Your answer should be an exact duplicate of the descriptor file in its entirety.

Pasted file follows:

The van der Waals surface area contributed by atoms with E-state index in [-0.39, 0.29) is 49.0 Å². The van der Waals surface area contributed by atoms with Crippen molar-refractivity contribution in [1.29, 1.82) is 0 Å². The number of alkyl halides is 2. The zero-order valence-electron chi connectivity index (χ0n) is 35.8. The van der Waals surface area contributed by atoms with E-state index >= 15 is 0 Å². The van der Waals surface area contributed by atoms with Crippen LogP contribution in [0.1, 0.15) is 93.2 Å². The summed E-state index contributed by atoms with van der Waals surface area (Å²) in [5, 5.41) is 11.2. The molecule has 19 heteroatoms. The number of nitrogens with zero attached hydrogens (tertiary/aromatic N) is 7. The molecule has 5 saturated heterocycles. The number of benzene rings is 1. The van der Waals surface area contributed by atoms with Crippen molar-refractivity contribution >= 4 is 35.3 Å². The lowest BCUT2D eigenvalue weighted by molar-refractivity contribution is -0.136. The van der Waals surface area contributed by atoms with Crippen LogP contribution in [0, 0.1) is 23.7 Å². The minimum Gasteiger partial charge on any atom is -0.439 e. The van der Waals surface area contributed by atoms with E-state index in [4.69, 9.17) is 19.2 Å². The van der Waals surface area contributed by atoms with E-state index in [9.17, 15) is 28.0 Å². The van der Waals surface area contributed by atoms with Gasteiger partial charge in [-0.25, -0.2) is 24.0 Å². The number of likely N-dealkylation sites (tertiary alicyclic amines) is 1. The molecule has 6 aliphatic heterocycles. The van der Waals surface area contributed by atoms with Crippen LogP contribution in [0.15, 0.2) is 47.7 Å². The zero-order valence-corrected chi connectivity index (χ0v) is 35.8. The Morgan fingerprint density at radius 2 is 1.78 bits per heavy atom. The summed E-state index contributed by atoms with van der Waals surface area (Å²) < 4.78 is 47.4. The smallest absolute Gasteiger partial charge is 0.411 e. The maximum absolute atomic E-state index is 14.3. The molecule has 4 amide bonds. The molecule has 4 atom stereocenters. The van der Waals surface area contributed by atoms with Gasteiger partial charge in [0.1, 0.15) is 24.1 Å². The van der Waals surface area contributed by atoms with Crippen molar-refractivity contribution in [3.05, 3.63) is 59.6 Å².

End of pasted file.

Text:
The van der Waals surface area contributed by atoms with E-state index in [-0.39, 0.29) is 49.0 Å². The van der Waals surface area contributed by atoms with Crippen molar-refractivity contribution in [1.29, 1.82) is 0 Å². The number of alkyl halides is 2. The zero-order valence-electron chi connectivity index (χ0n) is 35.8. The van der Waals surface area contributed by atoms with E-state index >= 15 is 0 Å². The van der Waals surface area contributed by atoms with Crippen LogP contribution in [0.1, 0.15) is 93.2 Å². The summed E-state index contributed by atoms with van der Waals surface area (Å²) in [5, 5.41) is 11.2. The molecule has 19 heteroatoms. The number of nitrogens with zero attached hydrogens (tertiary/aromatic N) is 7. The molecule has 5 saturated heterocycles. The number of benzene rings is 1. The van der Waals surface area contributed by atoms with Crippen molar-refractivity contribution >= 4 is 35.3 Å². The lowest BCUT2D eigenvalue weighted by molar-refractivity contribution is -0.136. The van der Waals surface area contributed by atoms with Crippen LogP contribution in [0, 0.1) is 23.7 Å². The minimum Gasteiger partial charge on any atom is -0.439 e. The van der Waals surface area contributed by atoms with E-state index in [4.69, 9.17) is 19.2 Å². The van der Waals surface area contributed by atoms with E-state index in [9.17, 15) is 28.0 Å². The van der Waals surface area contributed by atoms with Gasteiger partial charge in [-0.25, -0.2) is 24.0 Å². The number of likely N-dealkylation sites (tertiary alicyclic amines) is 1. The molecule has 6 aliphatic heterocycles. The van der Waals surface area contributed by atoms with Crippen LogP contribution in [0.15, 0.2) is 47.7 Å². The zero-order valence-corrected chi connectivity index (χ0v) is 35.8. The Morgan fingerprint density at radius 2 is 1.78 bits per heavy atom. The summed E-state index contributed by atoms with van der Waals surface area (Å²) < 4.78 is 47.4. The smallest absolute Gasteiger partial charge is 0.411 e. The maximum absolute atomic E-state index is 14.3. The molecule has 4 amide bonds. The molecule has 4 atom stereocenters. The van der Waals surface area contributed by atoms with Gasteiger partial charge in [0.1, 0.15) is 24.1 Å². The van der Waals surface area contributed by atoms with Crippen molar-refractivity contribution in [3.05, 3.63) is 59.6 Å².